Several musical numbers are featured in TYWASC – so much so that it often feels like a community theater production. And as a fan of Waiting for Guffman, I mean that in the best possible way. But not surprisingly, besides the Miser numbers, most of the songs are forgettable. That is, until Santa reads a letter from a little girl who’s crushed that he’s cancelled Christmas. Her feelings are expressed in a truly lovely rendition of “Blue Christmas.” There’s something plaintive and touching about the drawing the little girl makes of her sad face gazing out the window of her two-dimensional house, with a fat blue tear on her cheek. Even the big man in red gets a little weepy.
It’s this letter that ultimately convinces dear old St. Nick that taking a holiday at Christmas would be nonsense. There’s a montage of reindeer being prepped, toys being packed, and the sleigh gliding right down Santa Claus Lane in Southtown, USA (which is nicely timed with the next song of the show – “Here Comes Santa Claus”). Townspeople clap. Everyone smiles. All is well and good and happy.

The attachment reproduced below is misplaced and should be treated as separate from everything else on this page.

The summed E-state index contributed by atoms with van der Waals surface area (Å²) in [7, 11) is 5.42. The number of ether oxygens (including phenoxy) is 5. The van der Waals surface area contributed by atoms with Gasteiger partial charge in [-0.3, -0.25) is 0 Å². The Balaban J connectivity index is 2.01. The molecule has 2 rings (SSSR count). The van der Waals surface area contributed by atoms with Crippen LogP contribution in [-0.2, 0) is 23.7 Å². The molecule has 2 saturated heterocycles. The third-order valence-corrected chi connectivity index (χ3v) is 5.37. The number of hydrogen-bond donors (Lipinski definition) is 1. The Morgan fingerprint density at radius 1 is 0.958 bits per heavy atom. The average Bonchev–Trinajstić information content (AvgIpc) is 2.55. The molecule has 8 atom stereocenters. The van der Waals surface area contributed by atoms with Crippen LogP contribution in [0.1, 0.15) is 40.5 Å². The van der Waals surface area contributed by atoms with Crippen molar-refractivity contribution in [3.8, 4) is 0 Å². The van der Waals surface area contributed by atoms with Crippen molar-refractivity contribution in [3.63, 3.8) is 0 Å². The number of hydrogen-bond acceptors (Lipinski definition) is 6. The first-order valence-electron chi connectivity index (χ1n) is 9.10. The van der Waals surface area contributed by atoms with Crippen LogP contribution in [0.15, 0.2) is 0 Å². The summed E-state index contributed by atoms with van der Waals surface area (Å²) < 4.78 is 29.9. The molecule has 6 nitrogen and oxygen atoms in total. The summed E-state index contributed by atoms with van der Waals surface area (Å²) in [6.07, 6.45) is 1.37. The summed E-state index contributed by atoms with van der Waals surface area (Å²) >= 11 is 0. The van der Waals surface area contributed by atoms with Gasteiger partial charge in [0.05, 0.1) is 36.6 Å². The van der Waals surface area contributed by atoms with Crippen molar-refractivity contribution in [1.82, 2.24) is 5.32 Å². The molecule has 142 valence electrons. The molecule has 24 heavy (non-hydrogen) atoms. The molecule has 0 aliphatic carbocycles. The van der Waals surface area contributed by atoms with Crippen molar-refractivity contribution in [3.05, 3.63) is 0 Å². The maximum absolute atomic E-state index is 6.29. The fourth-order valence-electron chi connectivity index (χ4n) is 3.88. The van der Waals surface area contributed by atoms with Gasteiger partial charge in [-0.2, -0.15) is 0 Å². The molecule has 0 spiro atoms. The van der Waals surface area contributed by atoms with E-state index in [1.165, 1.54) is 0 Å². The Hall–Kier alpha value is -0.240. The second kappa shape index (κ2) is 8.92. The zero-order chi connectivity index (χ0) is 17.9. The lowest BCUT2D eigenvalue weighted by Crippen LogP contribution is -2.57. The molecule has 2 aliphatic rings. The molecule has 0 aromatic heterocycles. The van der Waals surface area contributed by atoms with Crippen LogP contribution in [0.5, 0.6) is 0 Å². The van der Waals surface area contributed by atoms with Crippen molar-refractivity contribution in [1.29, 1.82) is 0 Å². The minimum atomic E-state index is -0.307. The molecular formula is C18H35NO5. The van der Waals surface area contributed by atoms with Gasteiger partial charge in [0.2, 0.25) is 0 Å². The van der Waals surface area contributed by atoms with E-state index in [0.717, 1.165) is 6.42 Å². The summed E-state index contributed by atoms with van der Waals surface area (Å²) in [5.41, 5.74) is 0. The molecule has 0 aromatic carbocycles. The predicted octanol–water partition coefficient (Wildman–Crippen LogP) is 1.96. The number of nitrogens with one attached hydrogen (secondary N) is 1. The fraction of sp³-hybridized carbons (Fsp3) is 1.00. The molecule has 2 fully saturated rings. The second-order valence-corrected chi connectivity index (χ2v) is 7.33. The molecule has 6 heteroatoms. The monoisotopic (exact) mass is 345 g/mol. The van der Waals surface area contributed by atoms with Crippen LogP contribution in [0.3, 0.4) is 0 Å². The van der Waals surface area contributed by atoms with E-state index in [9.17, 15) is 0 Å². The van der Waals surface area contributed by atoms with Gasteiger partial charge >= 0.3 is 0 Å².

That’s when things get a little strange. Suddenly there’s a scene with Santa springing out of bed, singing about how he, “dreamed unhappy things.” This is followed by the delivery of toys and kids opening gifts and freaking out over new bicycles. So, what I get from this last scene is that the rest of the show, much like that infamous season of Dallas, was all a dream. Whuh? O…kay. I completely missed that plot point as a kid.
As an hour-long special, TYWASC doesn’t quite hold up in terms of songs and story. It would be nice if the Miser brothers had a holiday special all to themselves – and there’s no doubt it would be massively popular. But thanks to their few brilliant moments of hot- and cold-running silliness, not to mention a warm dose of nostalgia, The Year Without a Santa Claus still merits a pause.
The Year Without a Santa Claus is scheduled to re-air December 24, 2005, on ABC Family. Check your local listings. Trish Doherty mocks, sasses and gives finger puppets the power of speech at and i was the echo.